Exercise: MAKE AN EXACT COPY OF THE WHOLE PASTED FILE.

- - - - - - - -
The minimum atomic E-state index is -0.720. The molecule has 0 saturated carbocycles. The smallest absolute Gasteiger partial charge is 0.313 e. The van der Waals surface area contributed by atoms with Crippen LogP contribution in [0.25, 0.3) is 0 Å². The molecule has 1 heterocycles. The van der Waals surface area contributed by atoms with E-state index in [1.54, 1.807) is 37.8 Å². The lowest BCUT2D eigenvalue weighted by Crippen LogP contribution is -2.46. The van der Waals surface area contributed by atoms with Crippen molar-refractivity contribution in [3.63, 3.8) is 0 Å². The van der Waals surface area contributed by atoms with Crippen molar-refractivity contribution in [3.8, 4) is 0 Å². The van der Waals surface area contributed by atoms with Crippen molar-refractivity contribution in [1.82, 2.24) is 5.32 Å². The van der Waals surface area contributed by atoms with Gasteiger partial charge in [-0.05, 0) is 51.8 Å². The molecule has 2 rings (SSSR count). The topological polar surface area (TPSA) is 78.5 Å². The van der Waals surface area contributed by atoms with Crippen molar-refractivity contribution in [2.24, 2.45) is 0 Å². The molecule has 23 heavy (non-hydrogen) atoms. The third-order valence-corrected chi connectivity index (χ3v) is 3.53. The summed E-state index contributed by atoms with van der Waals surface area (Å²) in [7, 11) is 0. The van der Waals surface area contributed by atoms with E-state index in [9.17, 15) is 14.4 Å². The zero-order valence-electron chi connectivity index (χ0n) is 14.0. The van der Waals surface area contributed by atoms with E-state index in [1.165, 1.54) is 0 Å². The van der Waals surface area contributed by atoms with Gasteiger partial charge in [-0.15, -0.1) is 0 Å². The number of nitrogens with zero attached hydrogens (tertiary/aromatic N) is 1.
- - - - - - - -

The minimum atomic E-state index is -0.720. The molecule has 0 saturated carbocycles. The smallest absolute Gasteiger partial charge is 0.313 e. The van der Waals surface area contributed by atoms with Crippen LogP contribution in [0.25, 0.3) is 0 Å². The molecule has 1 heterocycles. The van der Waals surface area contributed by atoms with E-state index in [1.54, 1.807) is 37.8 Å². The lowest BCUT2D eigenvalue weighted by Crippen LogP contribution is -2.46. The van der Waals surface area contributed by atoms with Crippen molar-refractivity contribution in [3.63, 3.8) is 0 Å². The van der Waals surface area contributed by atoms with Crippen molar-refractivity contribution in [3.8, 4) is 0 Å². The van der Waals surface area contributed by atoms with Crippen molar-refractivity contribution in [1.82, 2.24) is 5.32 Å². The van der Waals surface area contributed by atoms with Gasteiger partial charge in [-0.05, 0) is 51.8 Å². The molecule has 2 rings (SSSR count). The topological polar surface area (TPSA) is 78.5 Å². The van der Waals surface area contributed by atoms with Crippen molar-refractivity contribution in [2.24, 2.45) is 0 Å². The molecule has 23 heavy (non-hydrogen) atoms. The third-order valence-corrected chi connectivity index (χ3v) is 3.53. The summed E-state index contributed by atoms with van der Waals surface area (Å²) in [7, 11) is 0. The van der Waals surface area contributed by atoms with E-state index in [9.17, 15) is 14.4 Å². The zero-order valence-electron chi connectivity index (χ0n) is 14.0. The van der Waals surface area contributed by atoms with E-state index in [1.165, 1.54) is 0 Å². The van der Waals surface area contributed by atoms with Gasteiger partial charge in [-0.15, -0.1) is 0 Å². The number of nitrogens with zero attached hydrogens (tertiary/aromatic N) is 1.